Friday, 07 October 2016 15:46

‘Speak No Evil:’ Comic Book Review

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The oldest and strongest emotion of mankind is fear, and the oldest and strongest kind of fear, is fear of the unknown. ~ H.P. Lovecraft

Last year marked the 125th anniversary of H.P. Lovecraft, and, as a result, there has been a renewed interest in the horror writer who explored the strange and horrific world of slimy, tentacled monsters that inhabited a world he created through his Cthulhu Mythos stories. He also created the Dreamlands (or Dream Cycle) world that sometimes intersected with his mythos tales via a character’s dreams. During the celebratory year, a number of retrospectives analyzed Lovecraft’s stories, and creators ranging from Alan Moore, Neil Gaiman, Joe Lansdale, and Joe Jill created adaptations of the original source material or were inspired to spin their own Lovecraftian yarn. There have also been mash-up stories that brought together unexpected licenses such as Mike Mignola’s Batman: The Doom That Came to Gotham or the less-surprising teaming of Army of Darkness vs. Re-Animator from James Kuhoric, Sanford Greene, and Nick Bradshaw.

Loosely finding a home in this latter group is Gray Bear ComicsSpeak No Evil written by Justin Corbett (Comical Podcast) and George Tripsas (Metal Geeks Podcast). Joining the team is artist Samir Simao, colorist Chunlin Zhao, Warrior Innkeeper Creative supplied lettering, and Meredith Nudo on board with editing. This 29-page comic book issue included a prologue to Chapter 1 “The Box” and concluded with a two-page short titled “Speak Up, Chuck!”

The prologue brings together Lovecraft and Nicola Tesla in an upstate New York log cabin in 1927 during a chaotic experiment at ends in death. A unique story unfolds in the first chapter, ten years after the prologue, which follows two brothers named Silas and Edwin. They have nicked a truck from dubious individuals who give chase. The boys accidentally find shelter in a derelict cabin in the woods, and they soon find a box (a crate actually) that readers know to have Tesla’s equipment from the ill-fated experiment a decade earlier. “Speak Up, Chuck!” is a short scene between Tesla and his lab assistant, Charles, when they first arrived at the cabin – a prequel to the prologue.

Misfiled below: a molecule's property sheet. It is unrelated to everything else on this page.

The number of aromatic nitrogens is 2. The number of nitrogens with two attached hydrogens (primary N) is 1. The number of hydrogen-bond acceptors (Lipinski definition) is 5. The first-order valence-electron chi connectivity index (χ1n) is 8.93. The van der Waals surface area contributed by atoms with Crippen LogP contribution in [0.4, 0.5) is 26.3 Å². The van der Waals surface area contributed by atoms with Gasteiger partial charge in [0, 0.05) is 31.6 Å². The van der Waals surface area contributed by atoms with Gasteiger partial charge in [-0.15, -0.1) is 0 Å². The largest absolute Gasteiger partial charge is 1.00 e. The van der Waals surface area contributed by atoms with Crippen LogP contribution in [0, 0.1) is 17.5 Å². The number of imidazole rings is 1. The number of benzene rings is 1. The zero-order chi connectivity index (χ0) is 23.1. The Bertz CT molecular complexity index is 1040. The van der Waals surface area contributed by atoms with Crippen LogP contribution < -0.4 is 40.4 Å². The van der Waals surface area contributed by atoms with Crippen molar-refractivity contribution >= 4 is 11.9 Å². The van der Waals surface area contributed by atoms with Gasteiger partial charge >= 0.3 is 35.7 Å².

Corbett and Tripsas have written an intriguing story that drops the reader right into the heart of an experiment out of control. The pace is brisk, while words are kept to a minimum yet are complimented by some sound effects. It’s rather humorous to read Tesla, Lovecraft, and even the clean-cut lab assistant dropping curse words in the heat of the moment. The banter in the first chapter between brothers Silas and Edwin works well. There’s an intimacy of shared history in the way they talk with each other that is reminiscent of teenage coming-of-age stories such as Stand By Me and The Sandlot. Corbett and Tripsas end the first chapter at an excellent point; hence, they have given the readers a strong lead into the story, but have left the reader wanting more, which will bring them back for the next issue. Thanks to the editing direction of Nudo and lettering by Warrior Innkeeper Creative, the text appeared to be clean, precise, and error free. And because the writers are prudent in their use of words, more of Simao and Zhao’s work is allowed to shine.

Simao’s art complements the standard set by the writing team. Be it the cabin’s interiors, in the truck with the boys, or their surroundings, Simao balances the details of each panel, adding some wonderful design nuggets for readers to find. For instance, in the lower-right panel of the second page, one of the creature's upper teeth shape a jagged corner of the panel, and the two-page spread further on in the prologue leads the reader across the pages with four rows of panels that efficiently keep the momentum going so as to not break the pace and energy of the scene. The artist shifts gears with the boys, taking on a more whimsical visual tone. It’s a subtle touch that heightens the enjoyment of the exchange between Silas and Edwin.

In the prologue, Zhao comes out with gusto – the colors pop off the page. Glowing blues and greens leave no room to mistake that there is strange activity afoot in the cabin. Deep red creatures balance out the palette and in the first chapter, the colors are more subdued to complement Simao’s visual shift, as well as the lackluster colors that are usually associated with many early 20th century city scenes. The woods scene with the boys is the only time the pale colors seem to compete for attention, resulting in a minor challenge in picking out the subjects, particularly the goat.

In the landscape of Lovecraftian comics, Gray Bear Comics’ Speak No Evil has set up what could lead to a deliciously inspired horror story. It will be interesting to read chapter two and see how the tale develops. If the writing, art, and colors are any indication, then this comic book is worth checking out – especially if you collect and read Lovecraft-inspired tales.

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